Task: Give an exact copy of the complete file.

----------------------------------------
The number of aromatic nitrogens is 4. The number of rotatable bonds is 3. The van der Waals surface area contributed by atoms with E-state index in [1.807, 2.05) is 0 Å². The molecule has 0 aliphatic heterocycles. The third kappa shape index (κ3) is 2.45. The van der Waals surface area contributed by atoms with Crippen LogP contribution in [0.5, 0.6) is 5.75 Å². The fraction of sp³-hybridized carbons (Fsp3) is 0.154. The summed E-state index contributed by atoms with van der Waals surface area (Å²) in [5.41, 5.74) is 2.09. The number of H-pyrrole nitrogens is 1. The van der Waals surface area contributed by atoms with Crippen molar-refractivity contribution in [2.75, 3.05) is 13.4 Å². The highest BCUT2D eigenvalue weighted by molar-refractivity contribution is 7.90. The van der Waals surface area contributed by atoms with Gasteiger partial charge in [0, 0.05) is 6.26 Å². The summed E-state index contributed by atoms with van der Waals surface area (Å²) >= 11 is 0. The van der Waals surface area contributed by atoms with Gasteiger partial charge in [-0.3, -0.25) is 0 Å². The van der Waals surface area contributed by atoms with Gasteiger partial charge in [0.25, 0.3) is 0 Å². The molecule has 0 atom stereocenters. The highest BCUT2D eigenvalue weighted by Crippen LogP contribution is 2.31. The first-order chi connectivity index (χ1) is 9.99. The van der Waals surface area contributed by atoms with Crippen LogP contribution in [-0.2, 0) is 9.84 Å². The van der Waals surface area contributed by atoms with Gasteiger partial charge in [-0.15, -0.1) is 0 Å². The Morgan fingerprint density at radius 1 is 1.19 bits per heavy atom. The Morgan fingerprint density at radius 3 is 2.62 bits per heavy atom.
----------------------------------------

The number of aromatic nitrogens is 4. The number of rotatable bonds is 3. The van der Waals surface area contributed by atoms with E-state index in [1.807, 2.05) is 0 Å². The molecule has 0 aliphatic heterocycles. The third kappa shape index (κ3) is 2.45. The van der Waals surface area contributed by atoms with Crippen LogP contribution in [0.5, 0.6) is 5.75 Å². The fraction of sp³-hybridized carbons (Fsp3) is 0.154. The summed E-state index contributed by atoms with van der Waals surface area (Å²) in [5.41, 5.74) is 2.09. The number of H-pyrrole nitrogens is 1. The van der Waals surface area contributed by atoms with Crippen molar-refractivity contribution in [2.75, 3.05) is 13.4 Å². The highest BCUT2D eigenvalue weighted by molar-refractivity contribution is 7.90. The van der Waals surface area contributed by atoms with Gasteiger partial charge in [0, 0.05) is 6.26 Å². The summed E-state index contributed by atoms with van der Waals surface area (Å²) >= 11 is 0. The van der Waals surface area contributed by atoms with Gasteiger partial charge in [-0.3, -0.25) is 0 Å². The van der Waals surface area contributed by atoms with Gasteiger partial charge in [0.25, 0.3) is 0 Å². The molecule has 0 atom stereocenters. The highest BCUT2D eigenvalue weighted by Crippen LogP contribution is 2.31. The first-order chi connectivity index (χ1) is 9.99. The van der Waals surface area contributed by atoms with Crippen LogP contribution in [-0.2, 0) is 9.84 Å². The van der Waals surface area contributed by atoms with Gasteiger partial charge in [-0.15, -0.1) is 0 Å². The Morgan fingerprint density at radius 1 is 1.19 bits per heavy atom. The Morgan fingerprint density at radius 3 is 2.62 bits per heavy atom.